“Then I guess I was. I know I cannot argue DNA. Besides, my marriage is failing anyways, so why not admit it. Yes, detective, I had a very steamy affair with Miss Hugo. She was a fireball, funny to, never wanted to do it in the same place more than once, and never on her neat and pretty bed. Bathroom, Kitchen, oh yes, we’d done it almost everywhere in that house.”
“So you casually admit to the affair, can you do the same for being her murderer? It would make this whole process much easier on us all after all.”
“Mind your manners Detective, I would not admit such a thing even if I had in fact done so. That’s a prison sentence and I much like my life out here.“
“But you did beat her, did you not? I don’t have the evidence right at this moment but a simple connection between the bruising on her can easily be matched to your fists I’m sure.”
“Yes…I did ‘beat’ her, as you might say. But it wasn’t just something simple like that, she liked it you see.”
“Are you expecting me to believe she wanted you to hit her Mister Ellif?”
“Stranger things have been proposed have they not? It got her off Detective, she wanted it, and boy did she ever like it.”
“All that aside, I don’t think she liked you taking a blunt object to the base of her skull. I don’t think that even the most troubled person gets off on their own death.”
“But I never did such a thing Detective. She was a most delicious fuck, why would I ever want to kill her?”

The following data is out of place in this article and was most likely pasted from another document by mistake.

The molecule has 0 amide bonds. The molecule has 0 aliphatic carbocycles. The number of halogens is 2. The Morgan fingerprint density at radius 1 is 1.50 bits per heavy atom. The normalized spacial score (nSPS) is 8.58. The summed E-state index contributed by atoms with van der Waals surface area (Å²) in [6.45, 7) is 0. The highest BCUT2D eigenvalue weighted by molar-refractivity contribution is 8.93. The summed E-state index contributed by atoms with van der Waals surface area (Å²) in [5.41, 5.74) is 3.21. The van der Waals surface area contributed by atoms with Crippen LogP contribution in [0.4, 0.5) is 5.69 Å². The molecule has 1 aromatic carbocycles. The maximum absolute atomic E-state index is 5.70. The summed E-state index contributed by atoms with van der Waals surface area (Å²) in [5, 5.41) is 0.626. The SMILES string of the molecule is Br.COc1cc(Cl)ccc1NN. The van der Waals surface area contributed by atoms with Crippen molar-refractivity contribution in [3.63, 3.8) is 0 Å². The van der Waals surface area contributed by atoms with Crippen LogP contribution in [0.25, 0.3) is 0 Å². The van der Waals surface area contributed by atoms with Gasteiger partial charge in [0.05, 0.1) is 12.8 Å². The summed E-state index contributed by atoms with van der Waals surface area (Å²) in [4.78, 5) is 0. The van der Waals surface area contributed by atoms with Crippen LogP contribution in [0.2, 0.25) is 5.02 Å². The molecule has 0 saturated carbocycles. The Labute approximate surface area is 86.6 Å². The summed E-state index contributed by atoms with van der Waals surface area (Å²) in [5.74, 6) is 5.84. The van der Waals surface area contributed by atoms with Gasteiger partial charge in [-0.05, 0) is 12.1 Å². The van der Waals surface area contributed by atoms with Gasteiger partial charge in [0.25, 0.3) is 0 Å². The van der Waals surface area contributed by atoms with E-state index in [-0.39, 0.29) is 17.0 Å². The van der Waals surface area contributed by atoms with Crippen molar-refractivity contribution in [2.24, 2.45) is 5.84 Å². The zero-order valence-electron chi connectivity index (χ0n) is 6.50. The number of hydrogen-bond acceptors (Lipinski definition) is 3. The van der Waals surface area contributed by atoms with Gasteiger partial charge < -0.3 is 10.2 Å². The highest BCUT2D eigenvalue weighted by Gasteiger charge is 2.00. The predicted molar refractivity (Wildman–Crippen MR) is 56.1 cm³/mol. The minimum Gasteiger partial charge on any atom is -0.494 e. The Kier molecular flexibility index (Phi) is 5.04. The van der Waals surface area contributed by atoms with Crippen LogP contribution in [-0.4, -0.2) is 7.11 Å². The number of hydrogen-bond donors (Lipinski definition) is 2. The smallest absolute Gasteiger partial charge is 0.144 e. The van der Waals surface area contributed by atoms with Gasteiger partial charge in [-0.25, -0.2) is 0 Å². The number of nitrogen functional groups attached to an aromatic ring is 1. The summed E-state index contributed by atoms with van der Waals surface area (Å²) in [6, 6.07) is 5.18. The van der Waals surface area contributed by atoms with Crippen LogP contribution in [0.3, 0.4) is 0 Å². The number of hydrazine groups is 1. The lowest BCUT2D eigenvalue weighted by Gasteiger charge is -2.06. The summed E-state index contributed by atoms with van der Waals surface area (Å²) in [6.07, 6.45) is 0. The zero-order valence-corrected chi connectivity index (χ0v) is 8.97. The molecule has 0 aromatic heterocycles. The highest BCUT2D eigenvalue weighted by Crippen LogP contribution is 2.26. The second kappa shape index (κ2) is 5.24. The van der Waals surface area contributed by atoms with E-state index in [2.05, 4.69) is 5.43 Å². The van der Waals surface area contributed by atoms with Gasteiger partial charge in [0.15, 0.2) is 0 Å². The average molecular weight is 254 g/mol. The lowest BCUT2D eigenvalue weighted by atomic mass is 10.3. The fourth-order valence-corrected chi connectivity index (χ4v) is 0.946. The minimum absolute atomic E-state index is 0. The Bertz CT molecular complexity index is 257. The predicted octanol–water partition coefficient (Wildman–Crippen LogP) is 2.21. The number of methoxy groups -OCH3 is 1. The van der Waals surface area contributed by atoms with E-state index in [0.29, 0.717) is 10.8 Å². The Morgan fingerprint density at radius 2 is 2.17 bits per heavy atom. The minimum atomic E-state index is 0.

“But you did kill her! Maybe you meant to, or maybe you didn’t, but she is dead, and she was thrown into the river behind her house, and I think that you were the one that threw her in there. Weren’t you?!”
I’m in his face hitting the table, I hate his smug smile, and he never even flinches at my bouts of anger. Everything in me is screaming to get this guy to confess, but I can tell from the calm exterior he is kicking off that it’s not going to come any time soon, and it won’t be easy.
“Detective, I did no such thing, I can assure you.”
“Ahem,” Jasper clears his throat reminding me he was here. “Detective Patton, if I might borrow a car for a half hour or so, I have something I’d like to determine.”
“Fine Jasper, do whatever you want.” I’m angry, but not at him, and luckily he knows it.
He leaves and I continue on with the Doctor.
I ask him the last question I really have regarding where he was the night of her murder. He tells me with his wife to which I have someone check his alibi, and to my great upset it proves true. I leave him in waiting until Jasper finally returns with a solemn look on his face.
“He didn’t do it Detective Patton.” He says as seriously as he can, that smile I had become used to unapparent at the moment.
“But he had to, that son of a bitch confessed to beating her, and it just makes sense!”
“She had been pregnant about a year ago.”
“What? What the hell does that matter?”
“I can’t say for certain, but I can theorize it was the Doctor’s offspring. I can also say for certain that he knew about it, as there’s no documentation of having any operations to deal with it.”
“No documentation, so you mean he…”
“Yes, I’m sure he did the operation to get rid of their child. I saw the report on her autopsy and it did show that she had indeed had an abortion procedure in the past year. Medical records show no operation, but I’m sure if you ask the good Doctor he’ll probably confess.”